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More Revelations From Anti-DOL Fiduciary Rule Crowd

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In case you missed it, broker-dealer recruiter Jonathan Henschen posted an interesting blog for ThinkAdvisor on February 22 titled DOL Fiduciary Rule Will Accelerate Broker-Dealer Closings.   

He starts by pointing out that between 2010 and 2015, the U.S. ranks of broker-dealers have shrunk by 544 firms, or 11.9% (from 4,578 to 4,034). 

And he follows with this dire warning: “As discouraging as these statistics look, this could very well be the tip of the iceberg.” He then writes, “The DOL fiduciary standard will bring about a perfect storm if it coincides with a potential U.S. recession. Besides the lower revenue associated with a down market, a recession will put an end to Fed Funds interest rate increases, which will kill hopes of higher money market revenue for broker-dealers. The DOL fiduciary standard will also lower revenues for broker-dealers due to fewer product choices, lower commissions and higher rates of litigation.”

Yes, Henschen’s is another story about the doom and gloom that will prevail should the “crazy” DOL succeed in forcing brokers and BDs to act in their clients’ best interests when rolling over 401(k)s into IRAs. But like many stories of a similar ilk, it also offers interesting insights into the workings of the brokerage industry: reaffirming, at least in my view, the need for the DOL’s expanded fiduciary standard—and a similar standard for all retail brokers.    

Although he talks about variable annuities and private placements, Henschen is primarily concerned about firms that sell mutual funds, and stocks and bonds. The problem with mutual funds is that: “Many broker dealers pocket 12b-1 fees as part of their profit center,” he write, and says that “following the track of regulators’ discussion leading to the DOL fiduciary rule both broker-dealers and advisors will no longer receive 12b-1 fees in [IRA] fee accounts.”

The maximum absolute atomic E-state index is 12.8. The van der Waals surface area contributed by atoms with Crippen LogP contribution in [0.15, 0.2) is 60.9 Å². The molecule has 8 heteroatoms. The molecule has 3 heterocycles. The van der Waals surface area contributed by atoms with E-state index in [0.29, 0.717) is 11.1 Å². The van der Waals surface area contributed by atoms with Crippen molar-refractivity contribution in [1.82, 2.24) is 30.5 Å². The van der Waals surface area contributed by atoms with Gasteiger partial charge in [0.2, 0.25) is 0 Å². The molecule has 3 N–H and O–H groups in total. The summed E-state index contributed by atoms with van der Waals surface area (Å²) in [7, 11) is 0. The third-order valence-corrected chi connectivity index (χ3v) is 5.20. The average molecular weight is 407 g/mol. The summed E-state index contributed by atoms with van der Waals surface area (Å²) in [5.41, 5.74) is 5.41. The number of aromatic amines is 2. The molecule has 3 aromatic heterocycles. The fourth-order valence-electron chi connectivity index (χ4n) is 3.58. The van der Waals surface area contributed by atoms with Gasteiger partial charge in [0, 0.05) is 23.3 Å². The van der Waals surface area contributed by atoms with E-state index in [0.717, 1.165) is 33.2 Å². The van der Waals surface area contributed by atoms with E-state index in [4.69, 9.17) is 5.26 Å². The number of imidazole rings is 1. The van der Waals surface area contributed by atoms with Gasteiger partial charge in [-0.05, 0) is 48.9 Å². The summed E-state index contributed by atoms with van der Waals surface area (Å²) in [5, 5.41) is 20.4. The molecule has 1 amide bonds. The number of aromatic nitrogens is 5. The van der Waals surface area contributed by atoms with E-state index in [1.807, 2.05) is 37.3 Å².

For stock- and bond-trading firms, the problem is that “the new [DOL] rules are expected to disallow commission-based trading of stocks and bonds in qualified accounts,” wrote Henschen. “This will force advisors to convert these accounts to a fee-based structure, which will result in substantially lower revenue.” How substantial? Henshen provides this example: “An advisor making $500,000 [per year] trading $25 million of AUM will see their income cut in half when going to a 1% fee model.”

Those of you who are confused: you’re not alone. For years, the brokerage industry has been arguing that commissions are less costly to investors than AUM fees. I guess reality has reared its often-ugly head in this case. But for Henschen, reality isn’t done yet. “Besides increased firm closings due to lower profits, it will make more sense than ever for smaller BDs to go fee-only due to increasing restrictions on commission products,” he writes. “However, the unintended consequence of broker-dealers going fee-only is less revenue for FINRA, with declining registration and FINRA assessment fees.”

Did you get that? It seems that FINRA, too, has a financial stake in commission revenues for BDs.

Just speculating here, but perhaps that’s influenced the SRO’s opposition to the SEC acting on its Dodd-Frank mandate to create a fiduciary standard for brokers.

And as if that’s not revealing enough, Henschen drops the other shoe like a hammer: “Don’t be surprised if FINRA insists on being the policeman for RIAs if the number of broker-dealers craters. Seeing the number of BDs dwindle down to 2,000 over the next three years may turn out to be an optimistic forecast.”

On second thought, maybe those high BD profit margins aren’t so bad after all…